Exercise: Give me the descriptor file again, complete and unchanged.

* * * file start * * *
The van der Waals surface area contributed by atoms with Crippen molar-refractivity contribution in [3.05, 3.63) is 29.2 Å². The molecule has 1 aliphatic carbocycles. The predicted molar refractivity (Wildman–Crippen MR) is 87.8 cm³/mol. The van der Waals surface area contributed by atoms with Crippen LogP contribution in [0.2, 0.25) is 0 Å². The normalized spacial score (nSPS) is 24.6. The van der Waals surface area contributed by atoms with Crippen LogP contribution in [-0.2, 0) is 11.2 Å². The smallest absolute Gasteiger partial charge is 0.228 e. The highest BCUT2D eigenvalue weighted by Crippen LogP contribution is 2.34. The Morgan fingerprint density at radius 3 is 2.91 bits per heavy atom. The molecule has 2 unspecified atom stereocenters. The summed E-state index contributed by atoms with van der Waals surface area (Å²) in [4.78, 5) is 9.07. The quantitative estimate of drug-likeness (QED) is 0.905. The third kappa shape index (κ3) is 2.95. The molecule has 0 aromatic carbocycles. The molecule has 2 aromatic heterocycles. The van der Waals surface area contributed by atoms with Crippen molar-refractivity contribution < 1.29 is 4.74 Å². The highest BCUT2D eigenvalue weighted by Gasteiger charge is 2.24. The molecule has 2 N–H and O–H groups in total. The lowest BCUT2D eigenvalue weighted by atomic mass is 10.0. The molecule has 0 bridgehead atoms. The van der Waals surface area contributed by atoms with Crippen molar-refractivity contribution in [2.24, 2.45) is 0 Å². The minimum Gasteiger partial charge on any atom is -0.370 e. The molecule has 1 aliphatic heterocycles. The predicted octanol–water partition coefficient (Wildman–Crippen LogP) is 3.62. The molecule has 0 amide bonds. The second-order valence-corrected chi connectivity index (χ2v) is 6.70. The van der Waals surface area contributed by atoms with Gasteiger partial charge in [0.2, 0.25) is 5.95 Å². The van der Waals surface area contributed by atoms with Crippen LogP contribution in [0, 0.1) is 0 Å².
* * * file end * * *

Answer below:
The van der Waals surface area contributed by atoms with Crippen molar-refractivity contribution in [3.05, 3.63) is 29.2 Å². The molecule has 1 aliphatic carbocycles. The predicted molar refractivity (Wildman–Crippen MR) is 87.8 cm³/mol. The van der Waals surface area contributed by atoms with Crippen LogP contribution in [0.2, 0.25) is 0 Å². The normalized spacial score (nSPS) is 24.6. The van der Waals surface area contributed by atoms with Crippen LogP contribution in [-0.2, 0) is 11.2 Å². The smallest absolute Gasteiger partial charge is 0.228 e. The highest BCUT2D eigenvalue weighted by Crippen LogP contribution is 2.34. The Morgan fingerprint density at radius 3 is 2.91 bits per heavy atom. The molecule has 2 unspecified atom stereocenters. The summed E-state index contributed by atoms with van der Waals surface area (Å²) in [4.78, 5) is 9.07. The quantitative estimate of drug-likeness (QED) is 0.905. The third kappa shape index (κ3) is 2.95. The molecule has 0 aromatic carbocycles. The molecule has 2 aromatic heterocycles. The van der Waals surface area contributed by atoms with Crippen molar-refractivity contribution < 1.29 is 4.74 Å². The highest BCUT2D eigenvalue weighted by Gasteiger charge is 2.24. The molecule has 2 N–H and O–H groups in total. The lowest BCUT2D eigenvalue weighted by atomic mass is 10.0. The molecule has 0 bridgehead atoms. The van der Waals surface area contributed by atoms with Crippen molar-refractivity contribution in [2.24, 2.45) is 0 Å². The minimum Gasteiger partial charge on any atom is -0.370 e. The molecule has 1 aliphatic heterocycles. The predicted octanol–water partition coefficient (Wildman–Crippen LogP) is 3.62. The molecule has 0 amide bonds. The second-order valence-corrected chi connectivity index (χ2v) is 6.70. The van der Waals surface area contributed by atoms with Gasteiger partial charge in [0.2, 0.25) is 5.95 Å². The van der Waals surface area contributed by atoms with Crippen LogP contribution in [0, 0.1) is 0 Å².